The Last Starfighter: How Well Does It Hold Up After Thirty Years?
Would you like to play a game?
There weren't many nerdy kids in the '80s who didn't love The Last Starfighter. How could we resist its charms? It was about a poor kid growing up in the middle of nowhere whose love and mastery of video games turned out to be his ticket to the stars! That's a dream come true for every kid who was much better at working a joystick than throwing a baseball, and there were a lot of us in the '80s. That was a long time ago, though, and while some films age like wine, mellowing into a fine, timeless vintage over the years, others age like milk, curdling into a putrid mess. So which is The Last Starfighter?
Back in the day, one of the big draws of the film — beyond its wish-fulfillment story — was its pioneering use of CGI effects. I remember thinking the ships and aliens were almost as good as those of Star Wars when it first came out, not quite like anything I'd ever seen before. Now, thirty years later ... well, they look like a snapshot of what was barely possible with CGI thirty years ago. In other words, they're a little dated. Curiously, though, they feel a lot less dated than some much more recent CGI in many ways. Don't get me wrong — the ships and space sequences don't match even what was possible on a PlayStation 2 launch title — but somehow it still works.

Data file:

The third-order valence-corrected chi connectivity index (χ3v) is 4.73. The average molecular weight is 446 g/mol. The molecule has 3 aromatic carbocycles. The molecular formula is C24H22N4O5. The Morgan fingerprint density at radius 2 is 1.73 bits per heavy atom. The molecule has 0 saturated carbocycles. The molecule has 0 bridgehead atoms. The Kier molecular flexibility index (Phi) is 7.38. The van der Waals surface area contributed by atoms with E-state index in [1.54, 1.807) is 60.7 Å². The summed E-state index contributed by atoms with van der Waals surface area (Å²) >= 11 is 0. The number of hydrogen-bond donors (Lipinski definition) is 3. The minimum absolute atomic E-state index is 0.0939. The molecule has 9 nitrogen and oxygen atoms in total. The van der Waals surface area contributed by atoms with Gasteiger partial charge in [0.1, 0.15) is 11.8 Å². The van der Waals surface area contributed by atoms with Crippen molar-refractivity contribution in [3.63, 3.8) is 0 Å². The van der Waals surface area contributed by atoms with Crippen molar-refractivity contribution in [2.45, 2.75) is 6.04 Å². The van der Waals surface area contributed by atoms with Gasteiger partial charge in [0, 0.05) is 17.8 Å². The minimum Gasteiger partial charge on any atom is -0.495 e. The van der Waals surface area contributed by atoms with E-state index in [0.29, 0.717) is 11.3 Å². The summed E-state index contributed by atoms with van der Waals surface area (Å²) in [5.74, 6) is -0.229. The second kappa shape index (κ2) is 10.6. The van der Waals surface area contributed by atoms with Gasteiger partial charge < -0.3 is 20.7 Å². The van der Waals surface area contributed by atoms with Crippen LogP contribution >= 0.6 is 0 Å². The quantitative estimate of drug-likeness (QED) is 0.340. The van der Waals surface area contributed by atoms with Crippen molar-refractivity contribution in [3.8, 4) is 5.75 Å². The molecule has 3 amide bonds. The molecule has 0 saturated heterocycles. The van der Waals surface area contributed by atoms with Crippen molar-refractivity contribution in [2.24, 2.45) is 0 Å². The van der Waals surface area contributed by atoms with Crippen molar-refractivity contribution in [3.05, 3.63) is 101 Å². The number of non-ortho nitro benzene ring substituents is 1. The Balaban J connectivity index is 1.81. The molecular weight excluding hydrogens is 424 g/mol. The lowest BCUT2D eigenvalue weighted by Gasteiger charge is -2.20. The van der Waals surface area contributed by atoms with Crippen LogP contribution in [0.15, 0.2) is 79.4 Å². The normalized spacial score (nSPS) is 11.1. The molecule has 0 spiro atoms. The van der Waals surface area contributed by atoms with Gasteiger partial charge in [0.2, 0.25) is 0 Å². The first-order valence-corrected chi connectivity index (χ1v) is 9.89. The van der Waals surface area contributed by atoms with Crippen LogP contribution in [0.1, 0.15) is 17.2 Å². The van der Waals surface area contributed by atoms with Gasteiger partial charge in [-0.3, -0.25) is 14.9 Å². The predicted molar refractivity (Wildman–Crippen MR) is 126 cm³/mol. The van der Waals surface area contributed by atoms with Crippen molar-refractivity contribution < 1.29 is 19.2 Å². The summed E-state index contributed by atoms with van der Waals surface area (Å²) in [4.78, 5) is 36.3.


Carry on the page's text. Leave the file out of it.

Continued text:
There's certainly some nostalgia at work here — I watched the movie often enough in the '80s to burn it permanently into my neural pathways — but that's not the whole story. Something about the low-res, plastic-looking ships shooting bright beams of light at each other makes for an easier suspension of disbelief than does the super-detailed, almost-real CGI now. It's like it's so obviously a special effect that your mind just goes "Okay, cool-looking spaceship" instead of picking apart every weird lighting bug or uncanny skin texture the way I find myself doing with more modern CGI. It doesn't hurt that it's not overdone, either. A good chunk of the film takes place here on Earth, and the space sequences are few and far between until the third act.
They're also intermixed with some quite solid, if unremarkable, practical effects. The aliens look good — better than your typical '80s B-movie, if not quite up to Star Wars standards. The best-looking alien of all — the lizard man Grig, who serves as our titular Starfighter's navigator — gets the most screen time, which is always a wise choice. The ships' control panels are a nice mix of esoteric analog joysticks, buttons and lights, CGI readouts and HUDS that all work together beautifully. It's funky-looking, but never looks half-assed or stupid.